Weekend Edition Saturday for Saturday, April 26, 2014

President Obama wrapped up a two-day visit to South Korea, warning Pyongyang that pursuing nuclear weapons will only lead to more isolation. Correspondent Anthony Kuhn talks with NPR's Scott Simon.
Thousands have been jailed in Egypt since a crackdown on dissent last November. But most Egyptians are unwilling to risk jail for reform; most wish things would finally quiet down.

Home Of Second City Comedy Ranks First In Humor

Chicago is the best place to have a good laugh, according to a report from the Humor Research Lab in Colorado. But don't be fooled — you can't precisely calculate a city's sense of humor.

What Russia Might Gain From A Decentralized Ukraine

Moscow is demanding that Kiev's new constitution give so much autonomy to its diverse regions — particularly the Russian-speaking ones — that they could even conduct their own foreign policy.

Two Very Different Popes Will Be Canonized

Pope John Paul II was a favorite of traditionalists in the Catholic Church. John XXIII was beloved by liberals. By canonizing them together, Pope Francis hopes to keep all Catholics in the same tent.

A Pixie Explores Vintage Porn In 'The Good Inn'

Black Francis, frontman of the Pixies, is trying his hand at literature. He's co-authored an illustrated novel based on the world's first pornographic film, a 1908 production called The Good Inn.

Jim Gaffigan, Funny And Clean In 'Obsessed'

Comedian Jim Gaffigan takes aim at kale in his new comedy special, Obsessed. He reminds NPR's Scott Simon we once thought cottage cheese was healthy, even though it looks like cellulite.

Road Teams Find The Edge In NBA Playoffs

We learn if the home court advantage is really an advantage when NPR's Scott Simon speaks with sports correspondent Tom Goldman.

What Makes Americans Buy British Soccer Clubs?

Soccer is a national obsession in England that's spilling over into America. NPR's Scott Simon talks to sports business writer John Ourand about why Americans are buying up the U.K.'s top teams.

Stars Indulge In Versification At Poetry Gala

In celebration of National Poetry Month, some of the biggest names in show business took to the stage to read their favorite wordsmiths.
The band's catchy new album, Pop Psychology, was scooped by a bigger announcement: Its frontman, Tyler Glenn, is gay.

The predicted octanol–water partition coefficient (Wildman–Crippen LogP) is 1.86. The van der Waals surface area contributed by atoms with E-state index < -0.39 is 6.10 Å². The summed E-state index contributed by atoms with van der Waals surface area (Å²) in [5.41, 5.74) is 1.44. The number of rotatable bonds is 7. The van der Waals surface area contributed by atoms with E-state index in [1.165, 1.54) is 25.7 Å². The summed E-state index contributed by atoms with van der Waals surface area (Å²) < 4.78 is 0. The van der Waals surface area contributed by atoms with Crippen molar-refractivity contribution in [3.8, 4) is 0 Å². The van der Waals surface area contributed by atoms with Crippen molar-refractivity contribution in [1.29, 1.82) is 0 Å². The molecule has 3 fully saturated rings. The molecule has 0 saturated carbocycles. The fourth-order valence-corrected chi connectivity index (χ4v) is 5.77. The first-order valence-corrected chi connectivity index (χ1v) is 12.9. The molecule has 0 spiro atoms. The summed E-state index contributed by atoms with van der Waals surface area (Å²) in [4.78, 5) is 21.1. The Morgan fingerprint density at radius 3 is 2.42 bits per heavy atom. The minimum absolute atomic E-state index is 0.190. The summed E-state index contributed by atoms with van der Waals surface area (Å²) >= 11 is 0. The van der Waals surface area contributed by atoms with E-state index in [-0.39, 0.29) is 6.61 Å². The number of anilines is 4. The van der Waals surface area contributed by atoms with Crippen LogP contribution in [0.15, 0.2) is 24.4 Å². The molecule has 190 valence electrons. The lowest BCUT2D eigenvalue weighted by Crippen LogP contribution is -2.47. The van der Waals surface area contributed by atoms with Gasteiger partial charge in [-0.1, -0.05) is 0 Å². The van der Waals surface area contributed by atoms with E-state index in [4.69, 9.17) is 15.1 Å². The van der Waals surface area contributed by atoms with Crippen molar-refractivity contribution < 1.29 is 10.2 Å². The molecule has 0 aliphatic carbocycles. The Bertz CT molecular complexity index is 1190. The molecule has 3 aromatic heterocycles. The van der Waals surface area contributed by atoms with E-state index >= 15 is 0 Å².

After a breakdown in talks between Israeli and Palestinian leaders, President Obama said it may be time to take a step back from peace talks. An agreement now seems very far off.
In a new book, former Supreme Court Justice John Paul Stevens says we should rewrite the Second Amendment, abolish the death penalty and restrict political campaign spending.
Syria appears likely to meet Sunday's deadline for handing over its chemical arsenal. But President Bashar Assad hasn't been weakened. His forces currently have the upper hand in the civil war.
Syrian composer Malek Jandali's parents were beaten after he criticized the Assad regime in a performance abroad. Now Jandali is asking American and European audiences to donate to Syrians in need.

Fear Of Addiction Means Chronic Pain Goes Untreated

The FDA's decision to approve a new painkiller has met with fierce opposition. Judy Foreman, author of A Nation in Pain, tells NPR's Scott Simon why pain relief is such a highly polarized subject.
The remains of William T. Carneal were found on the coastline of Saipan last year. After 70 years, Pfc. Carneal was remembered in a ceremony in his hometown of Paducah, Ky.

Stopping Link Rot: Aiming To End A Virtual Epidemic

Getting a "File Not Found" or "Error 404" message is annoying, but in the academic world, it can be a minor tragedy. One professor explains why we need those pages, and what's being done to save them.
Once upon a time, Lahore was home to a booming film industry and studio musicians to match. Now, the sounds of Lollywood have made a comeback, thanks to a jazz fan — who's also a philanthropist.
The Art of Secrets is the young-adult story of an investigation centered on a suspected hate crime in Chicago. NPR's Scott Simon speaks with the book's author, high school librarian James Klise.
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